The Scottish SPCA has revealed many animals caught up in court proceedings spend months waiting to be rehomed as it outlines its support for the Scottish Government’s proposals to amend animal welfare legislation.
We have highlighted the cost and impact on animal welfare incurred under the legal parameters of the Animal Health and Welfare (Scotland) Act 2006.
We fully endorse proposals to allow animal sanctuaries to rehome rescued animals much more quickly and to increase the maximum possible sentence for the worst cruelty offences from 12 months to five years.
At present, animals cannot be rehomed until any criminal proceedings involving them conclude if they have not been relinquished by their owner. In 2016 we cared for 173 animals involved in court cases, whilst this figure jumped to 296 in 2017 and was 224 in 2018.
Our estimated spend is over £1.5m since 2016 caring for animals involved in court proceedings. We seized a cocker spaniel named Florence in January 2013 and the court case did not conclude until September 2017. Florence could not be rehomed during this time and it cost us over £22,000 to care for her.
Court cases typically take months or even years to conclude and since 2016, dogs involved in court proceedings have spent an average of 231 days in our care. For cats, the figure is 96 days whilst for equines its 171 days.
Chief superintendent Mike Flynn said: “All animals receive an incredible amount of love, attention and care from our dedicated staff, but spending hundreds of days in a rescue centre is not beneficial to the welfare of an animal and it is no substitute for a loving home and family.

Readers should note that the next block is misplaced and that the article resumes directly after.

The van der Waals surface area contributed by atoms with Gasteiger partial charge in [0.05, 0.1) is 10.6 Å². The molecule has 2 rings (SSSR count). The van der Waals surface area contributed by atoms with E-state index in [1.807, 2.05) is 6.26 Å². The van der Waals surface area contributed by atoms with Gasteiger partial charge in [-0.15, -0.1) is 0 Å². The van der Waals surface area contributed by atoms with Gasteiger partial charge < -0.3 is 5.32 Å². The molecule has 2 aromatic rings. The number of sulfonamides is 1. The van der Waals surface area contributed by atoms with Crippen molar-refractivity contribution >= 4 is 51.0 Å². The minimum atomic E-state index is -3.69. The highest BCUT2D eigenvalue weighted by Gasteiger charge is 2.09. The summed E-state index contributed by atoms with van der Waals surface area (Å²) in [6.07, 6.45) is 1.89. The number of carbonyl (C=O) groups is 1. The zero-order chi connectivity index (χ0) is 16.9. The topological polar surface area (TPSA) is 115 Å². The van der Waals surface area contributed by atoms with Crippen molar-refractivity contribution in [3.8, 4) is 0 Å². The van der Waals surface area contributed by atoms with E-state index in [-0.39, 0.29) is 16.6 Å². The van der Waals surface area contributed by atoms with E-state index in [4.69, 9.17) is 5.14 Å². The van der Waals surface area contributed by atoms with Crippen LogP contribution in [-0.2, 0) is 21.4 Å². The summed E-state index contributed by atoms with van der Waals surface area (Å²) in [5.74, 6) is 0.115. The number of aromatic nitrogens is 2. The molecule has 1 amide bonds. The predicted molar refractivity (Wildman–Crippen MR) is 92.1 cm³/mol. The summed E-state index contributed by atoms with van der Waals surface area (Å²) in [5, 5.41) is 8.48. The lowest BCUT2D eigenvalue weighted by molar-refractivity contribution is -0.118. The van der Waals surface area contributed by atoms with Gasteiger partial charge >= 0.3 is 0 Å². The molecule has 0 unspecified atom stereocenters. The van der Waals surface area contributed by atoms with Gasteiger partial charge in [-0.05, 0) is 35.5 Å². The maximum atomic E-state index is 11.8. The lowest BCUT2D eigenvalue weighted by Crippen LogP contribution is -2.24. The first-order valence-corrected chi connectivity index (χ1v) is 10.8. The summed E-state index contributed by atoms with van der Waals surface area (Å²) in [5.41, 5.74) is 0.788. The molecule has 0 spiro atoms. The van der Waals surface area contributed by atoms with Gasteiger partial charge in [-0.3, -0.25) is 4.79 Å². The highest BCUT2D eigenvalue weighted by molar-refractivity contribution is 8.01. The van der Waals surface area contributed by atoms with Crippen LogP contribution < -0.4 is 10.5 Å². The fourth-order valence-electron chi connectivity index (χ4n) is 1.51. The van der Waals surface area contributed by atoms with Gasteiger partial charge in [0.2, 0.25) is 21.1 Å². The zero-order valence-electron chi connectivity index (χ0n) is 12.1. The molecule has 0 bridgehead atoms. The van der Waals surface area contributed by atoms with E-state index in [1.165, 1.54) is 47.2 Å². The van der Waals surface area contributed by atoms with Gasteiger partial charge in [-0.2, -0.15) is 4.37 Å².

“It costs the Society an average of £15 per dog per day in our care, excluding veterinary fees. When you consider hundreds of dogs are spending hundreds of days in our care, it is evident it costs us hundreds of thousands of pounds per year to care for them.
“Under the new proposals, we would be able to rehome these dogs and other animals within weeks. This would alleviate pressure on the Society financially and on our rescue and rehoming centres by freeing up space more quickly.”
Our successes in tackling the illegal puppy trade have also been a big cost driver. In January 2016, inspectors seized 45 dogs from a puppy farm run by Christopher Gorman. Until the case concluded in October 2017, we spent £440,000 housing and providing veterinary treatment for the surviving dogs. Gorman received a £500 fine and a lifetime ban on owning animals.
Mike added: “Our work at the forefront of the multiagency operation to disrupt the barbaric puppy farming industry alongside has been outstanding, but has come with a considerable cost implication. On farms, puppies are often bred in appalling conditions and this leads to health implications and, in the worst cases, death. These larger investigations require more resources and typically take longer to appear in court.”
“We look forward to working with the Scottish Government to implement the outcomes from this consultation for the benefit of animals across the country.”
The consultation closes on April 26. People can take part here.